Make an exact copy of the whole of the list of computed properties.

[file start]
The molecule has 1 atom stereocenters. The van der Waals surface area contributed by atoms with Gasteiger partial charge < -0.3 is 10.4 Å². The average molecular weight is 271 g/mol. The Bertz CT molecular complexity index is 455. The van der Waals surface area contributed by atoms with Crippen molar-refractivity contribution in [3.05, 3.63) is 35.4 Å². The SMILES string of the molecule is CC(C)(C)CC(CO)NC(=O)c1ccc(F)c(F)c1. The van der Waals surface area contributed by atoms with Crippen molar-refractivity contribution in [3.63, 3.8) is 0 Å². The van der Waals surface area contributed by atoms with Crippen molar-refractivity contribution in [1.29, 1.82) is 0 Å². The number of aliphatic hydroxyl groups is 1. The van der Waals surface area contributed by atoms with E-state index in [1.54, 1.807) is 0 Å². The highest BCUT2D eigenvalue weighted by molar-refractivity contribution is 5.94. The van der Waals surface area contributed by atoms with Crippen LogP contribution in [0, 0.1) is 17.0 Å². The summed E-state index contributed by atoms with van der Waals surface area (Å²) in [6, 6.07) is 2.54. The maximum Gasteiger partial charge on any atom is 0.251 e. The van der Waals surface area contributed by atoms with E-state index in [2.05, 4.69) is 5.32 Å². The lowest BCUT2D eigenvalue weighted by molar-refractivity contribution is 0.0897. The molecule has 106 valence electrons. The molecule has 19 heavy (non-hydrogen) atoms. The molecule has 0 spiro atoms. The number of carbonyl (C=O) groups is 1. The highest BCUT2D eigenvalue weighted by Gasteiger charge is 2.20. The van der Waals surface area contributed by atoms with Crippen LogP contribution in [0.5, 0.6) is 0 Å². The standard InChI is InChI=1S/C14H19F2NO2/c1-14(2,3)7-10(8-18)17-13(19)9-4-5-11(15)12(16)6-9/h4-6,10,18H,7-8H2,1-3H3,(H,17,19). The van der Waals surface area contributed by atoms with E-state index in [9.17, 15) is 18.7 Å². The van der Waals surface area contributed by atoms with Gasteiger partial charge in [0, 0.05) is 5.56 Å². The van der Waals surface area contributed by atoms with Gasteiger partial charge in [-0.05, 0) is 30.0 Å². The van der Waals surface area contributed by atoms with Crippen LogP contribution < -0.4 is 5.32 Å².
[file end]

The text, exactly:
The molecule has 1 atom stereocenters. The van der Waals surface area contributed by atoms with Gasteiger partial charge < -0.3 is 10.4 Å². The average molecular weight is 271 g/mol. The Bertz CT molecular complexity index is 455. The van der Waals surface area contributed by atoms with Crippen molar-refractivity contribution in [3.05, 3.63) is 35.4 Å². The SMILES string of the molecule is CC(C)(C)CC(CO)NC(=O)c1ccc(F)c(F)c1. The van der Waals surface area contributed by atoms with Crippen molar-refractivity contribution in [3.63, 3.8) is 0 Å². The van der Waals surface area contributed by atoms with Crippen molar-refractivity contribution in [1.29, 1.82) is 0 Å². The number of aliphatic hydroxyl groups is 1. The van der Waals surface area contributed by atoms with E-state index in [1.54, 1.807) is 0 Å². The highest BCUT2D eigenvalue weighted by molar-refractivity contribution is 5.94. The van der Waals surface area contributed by atoms with Crippen LogP contribution in [0, 0.1) is 17.0 Å². The summed E-state index contributed by atoms with van der Waals surface area (Å²) in [6, 6.07) is 2.54. The maximum Gasteiger partial charge on any atom is 0.251 e. The van der Waals surface area contributed by atoms with E-state index in [2.05, 4.69) is 5.32 Å². The lowest BCUT2D eigenvalue weighted by molar-refractivity contribution is 0.0897. The molecule has 106 valence electrons. The molecule has 19 heavy (non-hydrogen) atoms. The molecule has 0 spiro atoms. The number of carbonyl (C=O) groups is 1. The highest BCUT2D eigenvalue weighted by Gasteiger charge is 2.20. The van der Waals surface area contributed by atoms with Crippen LogP contribution in [0.5, 0.6) is 0 Å². The standard InChI is InChI=1S/C14H19F2NO2/c1-14(2,3)7-10(8-18)17-13(19)9-4-5-11(15)12(16)6-9/h4-6,10,18H,7-8H2,1-3H3,(H,17,19). The van der Waals surface area contributed by atoms with E-state index in [9.17, 15) is 18.7 Å². The van der Waals surface area contributed by atoms with Gasteiger partial charge in [0, 0.05) is 5.56 Å². The van der Waals surface area contributed by atoms with Gasteiger partial charge in [-0.05, 0) is 30.0 Å². The van der Waals surface area contributed by atoms with Crippen LogP contribution < -0.4 is 5.32 Å².